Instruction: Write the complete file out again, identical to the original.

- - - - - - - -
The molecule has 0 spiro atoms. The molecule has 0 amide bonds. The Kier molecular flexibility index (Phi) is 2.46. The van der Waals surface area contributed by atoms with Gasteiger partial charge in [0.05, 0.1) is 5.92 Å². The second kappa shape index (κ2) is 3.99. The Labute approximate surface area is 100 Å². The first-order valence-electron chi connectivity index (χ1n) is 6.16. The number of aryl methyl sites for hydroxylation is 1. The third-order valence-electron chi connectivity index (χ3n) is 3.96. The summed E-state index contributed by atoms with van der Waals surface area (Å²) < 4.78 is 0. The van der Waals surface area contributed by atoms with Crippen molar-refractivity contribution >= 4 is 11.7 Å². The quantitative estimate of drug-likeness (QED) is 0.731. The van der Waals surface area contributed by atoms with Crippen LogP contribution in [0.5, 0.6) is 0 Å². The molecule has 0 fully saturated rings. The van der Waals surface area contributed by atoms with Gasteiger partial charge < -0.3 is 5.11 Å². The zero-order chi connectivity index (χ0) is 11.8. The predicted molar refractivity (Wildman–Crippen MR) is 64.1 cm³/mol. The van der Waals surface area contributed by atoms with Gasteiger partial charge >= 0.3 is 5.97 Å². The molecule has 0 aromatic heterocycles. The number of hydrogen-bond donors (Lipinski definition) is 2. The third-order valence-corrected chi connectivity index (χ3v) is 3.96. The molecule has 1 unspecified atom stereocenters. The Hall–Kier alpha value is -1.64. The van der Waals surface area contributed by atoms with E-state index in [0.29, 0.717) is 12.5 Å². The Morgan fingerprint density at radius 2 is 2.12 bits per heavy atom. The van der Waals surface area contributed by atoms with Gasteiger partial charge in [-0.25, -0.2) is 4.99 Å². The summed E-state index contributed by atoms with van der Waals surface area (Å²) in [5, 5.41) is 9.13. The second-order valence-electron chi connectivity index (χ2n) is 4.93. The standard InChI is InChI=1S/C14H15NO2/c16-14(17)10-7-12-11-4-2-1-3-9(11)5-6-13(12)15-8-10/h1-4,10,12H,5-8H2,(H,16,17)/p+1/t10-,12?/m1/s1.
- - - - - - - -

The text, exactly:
The molecule has 0 spiro atoms. The molecule has 0 amide bonds. The Kier molecular flexibility index (Phi) is 2.46. The van der Waals surface area contributed by atoms with Gasteiger partial charge in [0.05, 0.1) is 5.92 Å². The second kappa shape index (κ2) is 3.99. The Labute approximate surface area is 100 Å². The first-order valence-electron chi connectivity index (χ1n) is 6.16. The number of aryl methyl sites for hydroxylation is 1. The third-order valence-electron chi connectivity index (χ3n) is 3.96. The summed E-state index contributed by atoms with van der Waals surface area (Å²) < 4.78 is 0. The van der Waals surface area contributed by atoms with Crippen molar-refractivity contribution >= 4 is 11.7 Å². The quantitative estimate of drug-likeness (QED) is 0.731. The van der Waals surface area contributed by atoms with Crippen LogP contribution in [0.5, 0.6) is 0 Å². The molecule has 0 fully saturated rings. The van der Waals surface area contributed by atoms with Gasteiger partial charge < -0.3 is 5.11 Å². The zero-order chi connectivity index (χ0) is 11.8. The predicted molar refractivity (Wildman–Crippen MR) is 64.1 cm³/mol. The van der Waals surface area contributed by atoms with Gasteiger partial charge >= 0.3 is 5.97 Å². The molecule has 0 aromatic heterocycles. The number of hydrogen-bond donors (Lipinski definition) is 2. The third-order valence-corrected chi connectivity index (χ3v) is 3.96. The molecule has 1 unspecified atom stereocenters. The Hall–Kier alpha value is -1.64. The van der Waals surface area contributed by atoms with E-state index in [0.29, 0.717) is 12.5 Å². The Morgan fingerprint density at radius 2 is 2.12 bits per heavy atom. The van der Waals surface area contributed by atoms with Gasteiger partial charge in [-0.25, -0.2) is 4.99 Å². The summed E-state index contributed by atoms with van der Waals surface area (Å²) in [5, 5.41) is 9.13. The second-order valence-electron chi connectivity index (χ2n) is 4.93. The standard InChI is InChI=1S/C14H15NO2/c16-14(17)10-7-12-11-4-2-1-3-9(11)5-6-13(12)15-8-10/h1-4,10,12H,5-8H2,(H,16,17)/p+1/t10-,12?/m1/s1.